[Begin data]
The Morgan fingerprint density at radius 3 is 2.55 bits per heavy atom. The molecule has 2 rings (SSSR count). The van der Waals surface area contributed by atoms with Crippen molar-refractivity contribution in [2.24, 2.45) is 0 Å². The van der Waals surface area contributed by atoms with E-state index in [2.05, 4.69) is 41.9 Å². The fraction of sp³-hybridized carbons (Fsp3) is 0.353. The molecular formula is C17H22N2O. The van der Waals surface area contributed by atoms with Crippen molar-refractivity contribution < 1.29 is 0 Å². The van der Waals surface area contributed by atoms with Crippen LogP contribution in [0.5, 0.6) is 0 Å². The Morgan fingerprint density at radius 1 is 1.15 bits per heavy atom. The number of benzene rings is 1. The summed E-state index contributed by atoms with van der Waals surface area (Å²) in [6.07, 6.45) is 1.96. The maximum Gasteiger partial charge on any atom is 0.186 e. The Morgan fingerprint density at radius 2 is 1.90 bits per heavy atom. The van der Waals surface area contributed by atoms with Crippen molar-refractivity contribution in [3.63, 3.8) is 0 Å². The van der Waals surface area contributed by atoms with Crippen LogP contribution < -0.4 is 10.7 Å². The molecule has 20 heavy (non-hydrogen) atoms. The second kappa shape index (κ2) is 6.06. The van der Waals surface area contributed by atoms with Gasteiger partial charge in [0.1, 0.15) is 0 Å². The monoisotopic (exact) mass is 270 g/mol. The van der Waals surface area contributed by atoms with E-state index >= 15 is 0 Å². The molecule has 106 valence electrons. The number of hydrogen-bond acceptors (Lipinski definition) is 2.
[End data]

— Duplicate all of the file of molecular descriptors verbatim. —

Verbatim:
The Morgan fingerprint density at radius 3 is 2.55 bits per heavy atom. The molecule has 2 rings (SSSR count). The van der Waals surface area contributed by atoms with Crippen molar-refractivity contribution in [2.24, 2.45) is 0 Å². The van der Waals surface area contributed by atoms with E-state index in [2.05, 4.69) is 41.9 Å². The fraction of sp³-hybridized carbons (Fsp3) is 0.353. The molecular formula is C17H22N2O. The van der Waals surface area contributed by atoms with Crippen molar-refractivity contribution < 1.29 is 0 Å². The van der Waals surface area contributed by atoms with Crippen LogP contribution in [0.5, 0.6) is 0 Å². The Morgan fingerprint density at radius 1 is 1.15 bits per heavy atom. The number of benzene rings is 1. The summed E-state index contributed by atoms with van der Waals surface area (Å²) in [6.07, 6.45) is 1.96. The maximum Gasteiger partial charge on any atom is 0.186 e. The Morgan fingerprint density at radius 2 is 1.90 bits per heavy atom. The van der Waals surface area contributed by atoms with Crippen molar-refractivity contribution in [3.63, 3.8) is 0 Å². The van der Waals surface area contributed by atoms with Crippen LogP contribution < -0.4 is 10.7 Å². The molecule has 20 heavy (non-hydrogen) atoms. The second kappa shape index (κ2) is 6.06. The van der Waals surface area contributed by atoms with Gasteiger partial charge in [0.1, 0.15) is 0 Å². The monoisotopic (exact) mass is 270 g/mol. The van der Waals surface area contributed by atoms with E-state index >= 15 is 0 Å². The molecule has 106 valence electrons. The number of hydrogen-bond acceptors (Lipinski definition) is 2.